How do Indigenous communities in Canada balance the development needs of a growing population with cultural commitments and responsibilities as stewards of their lands and waters? Caring for Eeyou Istchee recounts the extraordinary experience of the James Bay Cree community of Wemindji, Quebec, who partnered with a multi-disciplinary research team to protect a territory of great cultural significance in ways that respect community values and circumstances. By addressing fundamental questions such as what should be protected and how, Indigenous and non-Indigenous partners reveal how protected area creation presents a powerful vehicle for Indigenous stewardship, biological conservation, and cultural heritage protection.
About the authors
Monica E. Mulrennan is a geographer and associate vice-president of research, at Concordia University. She works closely with Indigenous coastal communities on topics related to Indigenous knowledge, stewardship, and conservation. Colin H. Scott is an anthropologist at McGill University. He directs the Centre for Indigenous Conservation and Development Alternatives and the Indigenous Stewardship of Environment and Alternative Development research program. Katherine Scott is a PhD candidate in the Department of Anthropology at McGill University. She is a heritage research coordinator in the Cree Nation of Wemindji’s Department of Culture and Wellness.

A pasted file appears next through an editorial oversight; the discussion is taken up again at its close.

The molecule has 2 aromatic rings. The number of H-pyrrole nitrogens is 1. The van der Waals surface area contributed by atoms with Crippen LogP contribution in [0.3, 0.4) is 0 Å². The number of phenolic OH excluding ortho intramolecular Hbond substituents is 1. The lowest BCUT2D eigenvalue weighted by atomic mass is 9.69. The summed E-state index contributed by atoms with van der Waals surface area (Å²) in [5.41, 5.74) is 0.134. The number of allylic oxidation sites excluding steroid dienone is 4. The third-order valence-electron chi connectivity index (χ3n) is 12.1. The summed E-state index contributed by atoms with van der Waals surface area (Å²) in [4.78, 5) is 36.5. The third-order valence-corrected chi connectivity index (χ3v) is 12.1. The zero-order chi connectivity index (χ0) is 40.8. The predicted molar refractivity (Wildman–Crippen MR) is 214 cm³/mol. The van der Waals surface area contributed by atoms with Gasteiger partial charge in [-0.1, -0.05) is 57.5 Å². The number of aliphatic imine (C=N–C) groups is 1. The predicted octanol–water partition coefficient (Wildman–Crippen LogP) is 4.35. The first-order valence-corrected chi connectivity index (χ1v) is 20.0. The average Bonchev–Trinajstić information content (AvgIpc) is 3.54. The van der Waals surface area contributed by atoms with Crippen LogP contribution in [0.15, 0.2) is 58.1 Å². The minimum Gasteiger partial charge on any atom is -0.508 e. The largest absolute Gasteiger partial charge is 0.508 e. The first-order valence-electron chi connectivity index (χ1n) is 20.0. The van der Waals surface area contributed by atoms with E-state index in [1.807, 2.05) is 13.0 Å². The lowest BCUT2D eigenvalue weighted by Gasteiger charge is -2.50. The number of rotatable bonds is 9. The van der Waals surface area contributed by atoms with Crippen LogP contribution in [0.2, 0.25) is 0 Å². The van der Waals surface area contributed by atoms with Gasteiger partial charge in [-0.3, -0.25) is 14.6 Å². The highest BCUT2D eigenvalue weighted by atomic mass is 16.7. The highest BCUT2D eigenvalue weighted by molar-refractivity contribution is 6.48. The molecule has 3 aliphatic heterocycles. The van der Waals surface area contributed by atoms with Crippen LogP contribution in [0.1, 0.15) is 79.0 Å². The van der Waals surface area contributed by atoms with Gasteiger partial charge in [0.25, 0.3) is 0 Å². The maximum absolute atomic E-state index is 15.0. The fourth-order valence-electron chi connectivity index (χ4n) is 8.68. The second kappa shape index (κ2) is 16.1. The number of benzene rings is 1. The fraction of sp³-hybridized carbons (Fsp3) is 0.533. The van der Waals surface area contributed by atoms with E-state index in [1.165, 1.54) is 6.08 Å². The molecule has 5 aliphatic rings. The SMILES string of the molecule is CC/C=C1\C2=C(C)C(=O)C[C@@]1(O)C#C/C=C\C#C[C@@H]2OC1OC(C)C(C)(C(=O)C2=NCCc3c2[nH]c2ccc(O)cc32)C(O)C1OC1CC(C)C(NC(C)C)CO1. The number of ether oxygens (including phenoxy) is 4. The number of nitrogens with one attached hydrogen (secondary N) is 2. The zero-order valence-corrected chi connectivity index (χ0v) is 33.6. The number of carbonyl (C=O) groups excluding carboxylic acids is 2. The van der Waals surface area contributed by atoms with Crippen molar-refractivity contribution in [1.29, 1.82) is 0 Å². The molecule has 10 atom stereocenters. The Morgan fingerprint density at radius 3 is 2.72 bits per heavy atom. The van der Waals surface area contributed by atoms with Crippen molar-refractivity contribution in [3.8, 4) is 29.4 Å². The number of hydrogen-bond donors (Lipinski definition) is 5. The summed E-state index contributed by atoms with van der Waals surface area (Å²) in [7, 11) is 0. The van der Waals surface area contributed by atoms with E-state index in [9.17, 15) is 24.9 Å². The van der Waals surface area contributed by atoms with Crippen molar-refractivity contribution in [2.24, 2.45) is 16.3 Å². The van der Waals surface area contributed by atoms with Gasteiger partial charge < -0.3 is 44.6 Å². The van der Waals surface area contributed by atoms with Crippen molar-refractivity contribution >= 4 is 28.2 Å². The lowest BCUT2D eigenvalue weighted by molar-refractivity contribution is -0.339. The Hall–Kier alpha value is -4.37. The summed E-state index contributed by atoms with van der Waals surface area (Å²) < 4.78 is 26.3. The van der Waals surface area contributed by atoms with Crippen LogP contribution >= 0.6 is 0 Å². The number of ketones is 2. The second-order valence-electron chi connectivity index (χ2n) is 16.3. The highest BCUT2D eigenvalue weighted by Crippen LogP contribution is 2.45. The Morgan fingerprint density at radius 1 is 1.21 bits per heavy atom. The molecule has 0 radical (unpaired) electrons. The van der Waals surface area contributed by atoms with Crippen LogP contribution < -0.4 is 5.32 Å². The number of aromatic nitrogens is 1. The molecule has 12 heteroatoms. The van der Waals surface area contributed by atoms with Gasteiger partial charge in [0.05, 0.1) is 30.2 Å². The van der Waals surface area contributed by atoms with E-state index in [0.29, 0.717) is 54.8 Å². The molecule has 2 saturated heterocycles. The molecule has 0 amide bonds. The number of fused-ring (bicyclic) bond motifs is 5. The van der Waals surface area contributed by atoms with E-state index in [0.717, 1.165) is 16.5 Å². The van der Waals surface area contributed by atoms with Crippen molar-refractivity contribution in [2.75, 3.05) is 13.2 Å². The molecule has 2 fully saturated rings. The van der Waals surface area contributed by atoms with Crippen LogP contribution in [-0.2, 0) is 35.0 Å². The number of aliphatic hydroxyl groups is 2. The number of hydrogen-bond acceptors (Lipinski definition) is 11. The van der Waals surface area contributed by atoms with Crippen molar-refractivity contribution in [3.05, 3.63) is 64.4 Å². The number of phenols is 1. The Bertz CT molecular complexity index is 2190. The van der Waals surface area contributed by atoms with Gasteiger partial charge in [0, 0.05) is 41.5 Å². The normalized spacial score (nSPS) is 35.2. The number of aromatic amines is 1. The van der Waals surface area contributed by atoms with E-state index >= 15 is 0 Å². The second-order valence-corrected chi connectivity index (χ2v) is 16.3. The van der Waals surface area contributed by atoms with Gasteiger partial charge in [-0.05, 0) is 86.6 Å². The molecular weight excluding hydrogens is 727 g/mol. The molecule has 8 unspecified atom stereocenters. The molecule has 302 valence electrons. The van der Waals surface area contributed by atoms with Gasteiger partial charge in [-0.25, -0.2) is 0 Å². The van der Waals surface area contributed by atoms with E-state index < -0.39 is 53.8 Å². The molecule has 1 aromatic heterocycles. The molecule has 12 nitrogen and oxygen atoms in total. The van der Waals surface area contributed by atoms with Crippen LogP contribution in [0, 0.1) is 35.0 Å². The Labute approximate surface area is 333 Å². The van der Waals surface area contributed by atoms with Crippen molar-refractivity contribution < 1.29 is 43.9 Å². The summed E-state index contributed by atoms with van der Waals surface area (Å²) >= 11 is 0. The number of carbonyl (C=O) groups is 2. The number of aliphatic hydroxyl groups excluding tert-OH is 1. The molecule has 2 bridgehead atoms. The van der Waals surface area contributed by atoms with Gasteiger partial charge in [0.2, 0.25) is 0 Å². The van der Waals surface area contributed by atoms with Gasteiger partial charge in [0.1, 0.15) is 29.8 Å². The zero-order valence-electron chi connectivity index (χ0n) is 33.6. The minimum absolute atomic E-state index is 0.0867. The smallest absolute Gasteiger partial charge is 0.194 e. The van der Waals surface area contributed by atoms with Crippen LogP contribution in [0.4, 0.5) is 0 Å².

Contributors: Fikret Berkes, Jennifer Bracewell, François Brassard, Véronique Bussières, Gail Chmura, Andre Costopoulos, James W. Fyles, Julie Hébert, Eva Hulse, Murray M. Humphries, Grant Ingram, Dustin Keeler, Ugo Lapointe, Rodney Mark, Greg Mikkelson, Heather E. Milligan, Wren Nasr, Jari Okkonen, Claude Péloquin, Florin Pendea, Jason Samson, Jesse S. Sayles, Dorothy Stewart, Samuel Vaneeckhout, Kristen Whitbeck, Colin D. Wren
This book expertly details what nature bureaucrats call a “new protected area paradigm,” according to which lands are “governed by and with Indigenous people," promoting "respect for [their] knowledge, values, collective tenure, stewardship, ... and management of biodiversity" (p. xii).